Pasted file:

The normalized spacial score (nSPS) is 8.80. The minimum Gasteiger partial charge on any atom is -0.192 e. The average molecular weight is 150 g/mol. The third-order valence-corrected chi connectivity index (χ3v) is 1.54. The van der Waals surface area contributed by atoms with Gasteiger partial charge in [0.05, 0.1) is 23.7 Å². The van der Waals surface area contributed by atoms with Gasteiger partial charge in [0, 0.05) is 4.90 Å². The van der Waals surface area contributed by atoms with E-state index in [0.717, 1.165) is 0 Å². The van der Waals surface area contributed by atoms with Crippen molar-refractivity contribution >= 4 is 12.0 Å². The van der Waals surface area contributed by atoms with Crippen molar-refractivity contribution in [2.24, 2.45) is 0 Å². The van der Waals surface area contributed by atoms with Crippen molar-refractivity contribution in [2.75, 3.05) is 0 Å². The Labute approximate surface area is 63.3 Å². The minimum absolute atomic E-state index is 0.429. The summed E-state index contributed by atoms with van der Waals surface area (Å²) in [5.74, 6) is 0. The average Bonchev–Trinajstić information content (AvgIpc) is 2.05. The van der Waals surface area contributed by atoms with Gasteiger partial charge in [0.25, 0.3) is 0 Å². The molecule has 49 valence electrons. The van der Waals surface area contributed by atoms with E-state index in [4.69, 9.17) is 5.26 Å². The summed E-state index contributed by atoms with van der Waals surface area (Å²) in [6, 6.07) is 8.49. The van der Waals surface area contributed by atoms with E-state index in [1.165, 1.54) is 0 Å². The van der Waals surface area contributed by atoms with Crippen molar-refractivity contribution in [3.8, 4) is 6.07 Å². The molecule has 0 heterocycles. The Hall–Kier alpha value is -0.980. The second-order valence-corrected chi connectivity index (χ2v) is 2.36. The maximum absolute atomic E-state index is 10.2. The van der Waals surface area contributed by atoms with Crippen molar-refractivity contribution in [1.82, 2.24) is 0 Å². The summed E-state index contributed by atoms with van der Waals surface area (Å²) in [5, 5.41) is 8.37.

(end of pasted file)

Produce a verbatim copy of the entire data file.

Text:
The normalized spacial score (nSPS) is 8.80. The minimum Gasteiger partial charge on any atom is -0.192 e. The average molecular weight is 150 g/mol. The third-order valence-corrected chi connectivity index (χ3v) is 1.54. The van der Waals surface area contributed by atoms with Gasteiger partial charge in [0.05, 0.1) is 23.7 Å². The van der Waals surface area contributed by atoms with Gasteiger partial charge in [0, 0.05) is 4.90 Å². The van der Waals surface area contributed by atoms with E-state index in [0.717, 1.165) is 0 Å². The van der Waals surface area contributed by atoms with Crippen molar-refractivity contribution >= 4 is 12.0 Å². The van der Waals surface area contributed by atoms with Crippen molar-refractivity contribution in [2.24, 2.45) is 0 Å². The van der Waals surface area contributed by atoms with Crippen molar-refractivity contribution in [2.75, 3.05) is 0 Å². The Labute approximate surface area is 63.3 Å². The minimum absolute atomic E-state index is 0.429. The summed E-state index contributed by atoms with van der Waals surface area (Å²) in [5.74, 6) is 0. The average Bonchev–Trinajstić information content (AvgIpc) is 2.05. The van der Waals surface area contributed by atoms with Gasteiger partial charge in [0.25, 0.3) is 0 Å². The molecule has 49 valence electrons. The van der Waals surface area contributed by atoms with E-state index in [4.69, 9.17) is 5.26 Å². The summed E-state index contributed by atoms with van der Waals surface area (Å²) in [6, 6.07) is 8.49. The van der Waals surface area contributed by atoms with E-state index in [1.165, 1.54) is 0 Å². The van der Waals surface area contributed by atoms with Crippen molar-refractivity contribution in [3.8, 4) is 6.07 Å². The molecule has 0 heterocycles. The Hall–Kier alpha value is -0.980. The second-order valence-corrected chi connectivity index (χ2v) is 2.36. The maximum absolute atomic E-state index is 10.2. The van der Waals surface area contributed by atoms with Crippen molar-refractivity contribution in [1.82, 2.24) is 0 Å². The summed E-state index contributed by atoms with van der Waals surface area (Å²) in [5, 5.41) is 8.37.